Thursday, June 21, 2012

Thrift Store Wednesdays: Three good finds, and a golden thread

Three books from yesterday's thrift store book-sorting:

Everything You Need to Know About French Homework, from Scholastic Books.  We have the Canadian Social Studies book from this series, and while it's not great reading, it's at least useful for keeping track of some of the topics that kids Crayons' age are learning.  The same with this one: just the basics, but sometimes that's what you need; and the bonus is that it's Canadian.  The book wasn't in great shape, but I didn't care too much about that.

Fix-It and Enjoy-It Cookbook, by Phyllis Pellman Good.  I have never had much luck using the slow-cooker books from this series, because they seem to have so many similar recipes, many of them just named after the contributor, and I like a bit of commentary, notes, and/or afterthoughts with recipes.  I thought I would check out this (non-slow-cooker) book, if only because I can usually imagine better what oven-baked foods and skillet dishes are going to taste like.  (I want to try Mary Puskar's Chicken Taco Soup on page 60.)  There are also some dessert and cookie recipes that sound interesting.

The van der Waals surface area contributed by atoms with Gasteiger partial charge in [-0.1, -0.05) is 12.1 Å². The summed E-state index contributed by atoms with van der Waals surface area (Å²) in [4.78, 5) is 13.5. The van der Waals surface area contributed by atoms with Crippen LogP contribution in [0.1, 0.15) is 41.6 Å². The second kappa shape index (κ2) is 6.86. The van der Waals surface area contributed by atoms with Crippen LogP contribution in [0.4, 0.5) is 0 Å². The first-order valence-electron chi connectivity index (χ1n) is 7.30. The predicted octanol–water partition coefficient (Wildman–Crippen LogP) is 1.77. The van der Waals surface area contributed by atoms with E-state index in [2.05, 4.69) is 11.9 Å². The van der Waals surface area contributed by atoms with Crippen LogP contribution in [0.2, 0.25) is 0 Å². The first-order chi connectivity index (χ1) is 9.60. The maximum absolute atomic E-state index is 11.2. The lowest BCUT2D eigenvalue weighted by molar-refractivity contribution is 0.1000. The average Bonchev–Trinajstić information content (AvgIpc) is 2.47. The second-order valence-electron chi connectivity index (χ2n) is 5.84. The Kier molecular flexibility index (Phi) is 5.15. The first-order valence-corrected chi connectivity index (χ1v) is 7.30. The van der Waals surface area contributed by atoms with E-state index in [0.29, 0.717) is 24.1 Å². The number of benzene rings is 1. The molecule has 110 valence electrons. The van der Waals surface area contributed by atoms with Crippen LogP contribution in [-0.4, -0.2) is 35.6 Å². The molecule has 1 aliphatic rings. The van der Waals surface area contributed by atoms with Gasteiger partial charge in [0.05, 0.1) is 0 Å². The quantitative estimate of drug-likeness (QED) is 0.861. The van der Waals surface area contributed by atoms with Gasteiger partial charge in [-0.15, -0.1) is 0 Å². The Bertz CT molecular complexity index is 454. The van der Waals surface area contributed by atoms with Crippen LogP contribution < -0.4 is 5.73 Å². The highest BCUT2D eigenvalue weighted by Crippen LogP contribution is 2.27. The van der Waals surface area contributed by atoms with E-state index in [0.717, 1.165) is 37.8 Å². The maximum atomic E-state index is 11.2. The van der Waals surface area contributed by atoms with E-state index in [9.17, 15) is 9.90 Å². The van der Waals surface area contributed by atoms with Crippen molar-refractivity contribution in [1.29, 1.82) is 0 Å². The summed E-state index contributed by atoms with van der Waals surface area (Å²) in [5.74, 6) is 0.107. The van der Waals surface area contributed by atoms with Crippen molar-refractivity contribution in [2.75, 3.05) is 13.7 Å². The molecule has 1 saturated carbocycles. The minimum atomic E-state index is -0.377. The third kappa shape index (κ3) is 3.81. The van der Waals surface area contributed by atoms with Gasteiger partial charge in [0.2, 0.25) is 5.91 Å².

Most interesting of the three (and I think I've found a real gem here):  The Golden Thread: A Reader's Journey Through the Great Books, by Bruce Meyer, published in 2000.  The author is an Ontario university professor and CBC broadcaster, who believes that the old dusty books are not only still relevant, but necessary.
"...there is a movement among many contemporary critics and educators to dismiss the great books as works that have lost their relevance....Surely those critics and educators will reconsider their position, if only for the sake of future generations that will need to tell the story of a journey or a tale about how life might be restored to a parched kingdom.  I believe that Homer, Dante, Virgil, and all the other great authors are still with us, and that they continue to mean the world to readers who eat, dream, make love, travel, despair, hope, fear, challenge, and persist in their pursuits of goals that always seem unattainable just before they are won.  I believe that humanity will never lose its heroic ability to celebrate life, not only because that is what the great books have taught us, but also because that is the way human beings are.  To recognize this truth is to grasp the first fine strands of the golden thread that can make a hero of anyone who is willing to follow his or her imagination."--Preface to The Golden Thread

1 comment:

Jeanne said...

Looking forward to more quotes from The Golden Thread. The French book sounds interesting. Our French progresses oh so slowly. When will it ever click?

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